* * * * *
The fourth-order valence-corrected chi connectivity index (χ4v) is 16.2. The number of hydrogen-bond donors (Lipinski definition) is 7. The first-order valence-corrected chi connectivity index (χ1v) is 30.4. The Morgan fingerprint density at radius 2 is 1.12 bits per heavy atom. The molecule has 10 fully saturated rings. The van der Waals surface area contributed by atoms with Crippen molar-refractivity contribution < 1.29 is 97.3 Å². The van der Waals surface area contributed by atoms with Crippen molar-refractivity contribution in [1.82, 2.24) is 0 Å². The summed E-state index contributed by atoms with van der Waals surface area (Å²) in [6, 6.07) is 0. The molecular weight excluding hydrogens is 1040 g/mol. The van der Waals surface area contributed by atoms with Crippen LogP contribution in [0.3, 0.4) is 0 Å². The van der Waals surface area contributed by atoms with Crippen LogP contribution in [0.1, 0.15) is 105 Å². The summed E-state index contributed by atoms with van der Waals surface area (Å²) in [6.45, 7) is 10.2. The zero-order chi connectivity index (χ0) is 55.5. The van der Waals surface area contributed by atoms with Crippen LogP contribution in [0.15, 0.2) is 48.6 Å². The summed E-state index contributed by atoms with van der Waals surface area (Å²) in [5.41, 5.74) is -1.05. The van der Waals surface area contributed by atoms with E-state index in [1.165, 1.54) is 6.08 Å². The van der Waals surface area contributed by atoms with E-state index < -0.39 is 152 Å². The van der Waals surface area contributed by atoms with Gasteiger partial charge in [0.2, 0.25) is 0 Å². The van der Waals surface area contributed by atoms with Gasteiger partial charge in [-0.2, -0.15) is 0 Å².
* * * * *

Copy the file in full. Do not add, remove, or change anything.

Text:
The fourth-order valence-corrected chi connectivity index (χ4v) is 16.2. The number of hydrogen-bond donors (Lipinski definition) is 7. The first-order valence-corrected chi connectivity index (χ1v) is 30.4. The Morgan fingerprint density at radius 2 is 1.12 bits per heavy atom. The molecule has 10 fully saturated rings. The van der Waals surface area contributed by atoms with Crippen molar-refractivity contribution < 1.29 is 97.3 Å². The van der Waals surface area contributed by atoms with Crippen molar-refractivity contribution in [1.82, 2.24) is 0 Å². The summed E-state index contributed by atoms with van der Waals surface area (Å²) in [6, 6.07) is 0. The molecular weight excluding hydrogens is 1040 g/mol. The van der Waals surface area contributed by atoms with Crippen LogP contribution in [0.3, 0.4) is 0 Å². The van der Waals surface area contributed by atoms with Crippen LogP contribution in [0.1, 0.15) is 105 Å². The summed E-state index contributed by atoms with van der Waals surface area (Å²) in [6.45, 7) is 10.2. The zero-order chi connectivity index (χ0) is 55.5. The van der Waals surface area contributed by atoms with Crippen LogP contribution in [0.15, 0.2) is 48.6 Å². The summed E-state index contributed by atoms with van der Waals surface area (Å²) in [5.41, 5.74) is -1.05. The van der Waals surface area contributed by atoms with E-state index in [1.165, 1.54) is 6.08 Å². The van der Waals surface area contributed by atoms with E-state index < -0.39 is 152 Å². The van der Waals surface area contributed by atoms with Gasteiger partial charge in [0.2, 0.25) is 0 Å². The van der Waals surface area contributed by atoms with Gasteiger partial charge in [-0.2, -0.15) is 0 Å².